In this lesson, we will learn **how to find the standard error of the mean in Excel, SPSS, and R** with step-by-step examples and clear explanations.

We will touch briefly on what standard error is, the equation for standard error, and its use in statistical research.

You can download the sample files used in this lesson and follow along. Here are the main learning outcomes you expect to get once completing this lesson:

**Learning Outcomes**

- Know what the standard error of the mean is as well as the standard error equation.
- Learn how to calculate the standard error of the mean in Excel.
- Learn how to compute standard error in SPSS.
- Learn how to find standard error in R.

Please note that the terms ** standard error** and estimated

**are used interchangeably in statistics. However, they point exactly to the same thing.**

*standard error of the mean*Without further ado, let’s get started.

## What is the Standard Error of the Mean

In an ideal world, researchers would have superpowers to survey an entire population without the need of dealing with samples. But we know that’s not the case.

In most cases, we collect data by sampling the population we investigate. If we take multiple samples of the same population we will observe that they are slightly different.

For instance, the mean of each sample will be different from another as each sample likely contains different members of the same population.

So how do we know if sample data represent a whole population?

Say hello to the **standard error of the mean** or simply, **standard error**. And here are the notations used by various authors in the literature:

The standard error is used to determine how close the mean of a sample taken from a population is compared to the average value of the true population.

A lower standard error value shows that the sample means have a close distribution around the population mean therefore more representative of the true population.

In contrast, a higher standard error value likely shows that the sample is an inaccurate representation of the true population.

The best way to lower a high standard error value is by increasing the sample size. We will do a comparison later in this lesson.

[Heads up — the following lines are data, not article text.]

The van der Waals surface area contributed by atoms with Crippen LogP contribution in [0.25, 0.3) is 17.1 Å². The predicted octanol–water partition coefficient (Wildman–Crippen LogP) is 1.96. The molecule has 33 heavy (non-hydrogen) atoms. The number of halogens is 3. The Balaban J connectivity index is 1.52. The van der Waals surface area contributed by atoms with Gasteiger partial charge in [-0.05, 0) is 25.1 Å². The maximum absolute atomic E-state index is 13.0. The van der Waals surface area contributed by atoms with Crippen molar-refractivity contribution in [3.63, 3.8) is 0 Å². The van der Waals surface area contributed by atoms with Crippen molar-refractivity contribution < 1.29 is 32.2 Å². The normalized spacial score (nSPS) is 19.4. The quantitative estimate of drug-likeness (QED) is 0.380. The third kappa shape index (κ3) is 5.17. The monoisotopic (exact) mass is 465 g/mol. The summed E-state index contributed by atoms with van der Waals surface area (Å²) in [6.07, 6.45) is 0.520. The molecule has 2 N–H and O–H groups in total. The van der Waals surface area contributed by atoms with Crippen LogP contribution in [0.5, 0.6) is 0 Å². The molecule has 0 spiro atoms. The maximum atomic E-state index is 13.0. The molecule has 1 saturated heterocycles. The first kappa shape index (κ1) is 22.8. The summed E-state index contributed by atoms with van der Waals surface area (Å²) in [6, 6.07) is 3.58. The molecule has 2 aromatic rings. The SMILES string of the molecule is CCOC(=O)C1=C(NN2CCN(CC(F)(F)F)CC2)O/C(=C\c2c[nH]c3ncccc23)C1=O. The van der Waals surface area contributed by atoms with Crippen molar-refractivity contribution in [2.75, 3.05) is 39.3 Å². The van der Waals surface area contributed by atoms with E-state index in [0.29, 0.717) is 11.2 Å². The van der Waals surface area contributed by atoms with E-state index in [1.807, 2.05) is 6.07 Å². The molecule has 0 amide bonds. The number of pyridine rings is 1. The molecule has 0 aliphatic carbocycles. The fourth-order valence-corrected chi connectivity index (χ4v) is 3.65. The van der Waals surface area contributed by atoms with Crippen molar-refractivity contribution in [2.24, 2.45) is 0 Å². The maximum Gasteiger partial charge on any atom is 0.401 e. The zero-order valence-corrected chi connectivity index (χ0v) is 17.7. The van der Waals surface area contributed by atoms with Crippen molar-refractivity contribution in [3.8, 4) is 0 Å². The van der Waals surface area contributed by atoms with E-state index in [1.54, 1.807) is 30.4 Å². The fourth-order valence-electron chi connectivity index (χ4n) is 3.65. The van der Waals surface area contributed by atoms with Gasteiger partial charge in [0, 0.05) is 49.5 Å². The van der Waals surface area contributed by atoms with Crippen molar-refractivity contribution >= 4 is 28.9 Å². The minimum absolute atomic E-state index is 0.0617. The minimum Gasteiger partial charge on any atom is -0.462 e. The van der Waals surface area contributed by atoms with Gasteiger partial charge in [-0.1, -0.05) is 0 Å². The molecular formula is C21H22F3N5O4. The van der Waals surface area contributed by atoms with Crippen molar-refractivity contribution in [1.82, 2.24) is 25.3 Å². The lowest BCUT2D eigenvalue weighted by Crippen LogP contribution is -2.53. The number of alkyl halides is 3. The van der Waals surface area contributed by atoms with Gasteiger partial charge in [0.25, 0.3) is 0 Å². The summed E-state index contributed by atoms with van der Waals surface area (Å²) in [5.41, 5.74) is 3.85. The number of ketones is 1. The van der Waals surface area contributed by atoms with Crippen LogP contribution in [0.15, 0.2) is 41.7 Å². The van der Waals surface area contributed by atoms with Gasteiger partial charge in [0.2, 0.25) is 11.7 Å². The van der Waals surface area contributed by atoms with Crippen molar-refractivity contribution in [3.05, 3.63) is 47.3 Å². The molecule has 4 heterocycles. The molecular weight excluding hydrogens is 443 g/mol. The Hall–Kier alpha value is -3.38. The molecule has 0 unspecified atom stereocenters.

Is also important to use **random sampling** when collecting the data to avoid sampling bias.

Finally, you should really understand the ** difference between the standard error of the mean and standard deviation** in statistics. The two are often a source of great confusion among students.

## How To Find Standard Error of the Mean

The below formula is the equation for the standard error of the mean using the population standard deviation:

**Where:**

** =** actual population standard deviation

= mean of x scores

= square root of the sample size

The caveat here is that we need to know the actual population standard deviation to be able to calculate the standard error using the above formula.

Usually, populations are large, and is unlikely we have access to the entire population to calculate the population standard deviation value.

As with most cases in research, sampling a population is a much easy and less costly approach. And luckily enough, there is a way to estimate the standard error of mean using the sample standard deviation too. Hooray! Here is the formula:

**Where:**

** S** = sample estimate of the standard deviation

= mean of x scores

= square root of the sample size

You may have noticed that both formulas for the standard error above are quite similar. Indeed they are, the only difference being whether we know the value for population standard deviation or not.

Now that we know the equations for standard error, let’s do some basic math and learn how to calculate standard error by hand.

**Example 1:** Assuming we know that the actual standard deviation of a population consisting of students taking their final exam is **7**. We also took a random sample of **100 **respondents from this population. Therefore we have: